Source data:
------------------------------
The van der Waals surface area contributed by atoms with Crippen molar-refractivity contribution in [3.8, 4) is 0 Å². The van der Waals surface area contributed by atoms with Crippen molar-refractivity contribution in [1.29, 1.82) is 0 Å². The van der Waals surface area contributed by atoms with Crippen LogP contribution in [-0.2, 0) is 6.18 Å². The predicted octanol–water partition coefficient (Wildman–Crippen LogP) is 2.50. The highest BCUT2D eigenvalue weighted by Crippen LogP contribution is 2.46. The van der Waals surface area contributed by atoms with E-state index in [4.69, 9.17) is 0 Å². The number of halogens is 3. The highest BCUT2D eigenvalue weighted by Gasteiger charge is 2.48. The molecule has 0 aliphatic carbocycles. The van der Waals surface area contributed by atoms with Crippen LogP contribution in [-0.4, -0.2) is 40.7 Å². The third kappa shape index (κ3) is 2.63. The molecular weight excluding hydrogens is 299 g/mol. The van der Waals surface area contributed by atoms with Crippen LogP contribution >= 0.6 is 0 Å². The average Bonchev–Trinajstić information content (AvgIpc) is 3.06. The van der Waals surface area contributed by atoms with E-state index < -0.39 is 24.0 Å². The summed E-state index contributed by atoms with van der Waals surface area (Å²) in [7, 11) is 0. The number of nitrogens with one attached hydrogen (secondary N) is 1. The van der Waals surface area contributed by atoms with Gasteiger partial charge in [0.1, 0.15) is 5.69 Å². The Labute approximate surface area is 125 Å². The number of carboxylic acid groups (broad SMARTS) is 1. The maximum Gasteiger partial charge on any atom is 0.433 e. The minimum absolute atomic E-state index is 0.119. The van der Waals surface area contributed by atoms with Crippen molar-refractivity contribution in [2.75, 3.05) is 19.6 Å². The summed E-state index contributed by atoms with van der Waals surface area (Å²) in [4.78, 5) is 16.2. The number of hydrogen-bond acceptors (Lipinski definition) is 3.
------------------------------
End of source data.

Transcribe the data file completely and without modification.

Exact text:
The van der Waals surface area contributed by atoms with Crippen molar-refractivity contribution in [3.8, 4) is 0 Å². The van der Waals surface area contributed by atoms with Crippen molar-refractivity contribution in [1.29, 1.82) is 0 Å². The van der Waals surface area contributed by atoms with Crippen LogP contribution in [-0.2, 0) is 6.18 Å². The predicted octanol–water partition coefficient (Wildman–Crippen LogP) is 2.50. The highest BCUT2D eigenvalue weighted by Crippen LogP contribution is 2.46. The van der Waals surface area contributed by atoms with E-state index in [4.69, 9.17) is 0 Å². The number of halogens is 3. The highest BCUT2D eigenvalue weighted by Gasteiger charge is 2.48. The molecule has 0 aliphatic carbocycles. The van der Waals surface area contributed by atoms with Crippen LogP contribution in [-0.4, -0.2) is 40.7 Å². The third kappa shape index (κ3) is 2.63. The molecular weight excluding hydrogens is 299 g/mol. The van der Waals surface area contributed by atoms with Crippen LogP contribution >= 0.6 is 0 Å². The average Bonchev–Trinajstić information content (AvgIpc) is 3.06. The van der Waals surface area contributed by atoms with E-state index < -0.39 is 24.0 Å². The summed E-state index contributed by atoms with van der Waals surface area (Å²) in [7, 11) is 0. The number of nitrogens with one attached hydrogen (secondary N) is 1. The van der Waals surface area contributed by atoms with Gasteiger partial charge in [0.1, 0.15) is 5.69 Å². The Labute approximate surface area is 125 Å². The number of carboxylic acid groups (broad SMARTS) is 1. The maximum Gasteiger partial charge on any atom is 0.433 e. The minimum absolute atomic E-state index is 0.119. The van der Waals surface area contributed by atoms with Crippen molar-refractivity contribution in [2.75, 3.05) is 19.6 Å². The summed E-state index contributed by atoms with van der Waals surface area (Å²) in [4.78, 5) is 16.2. The number of hydrogen-bond acceptors (Lipinski definition) is 3.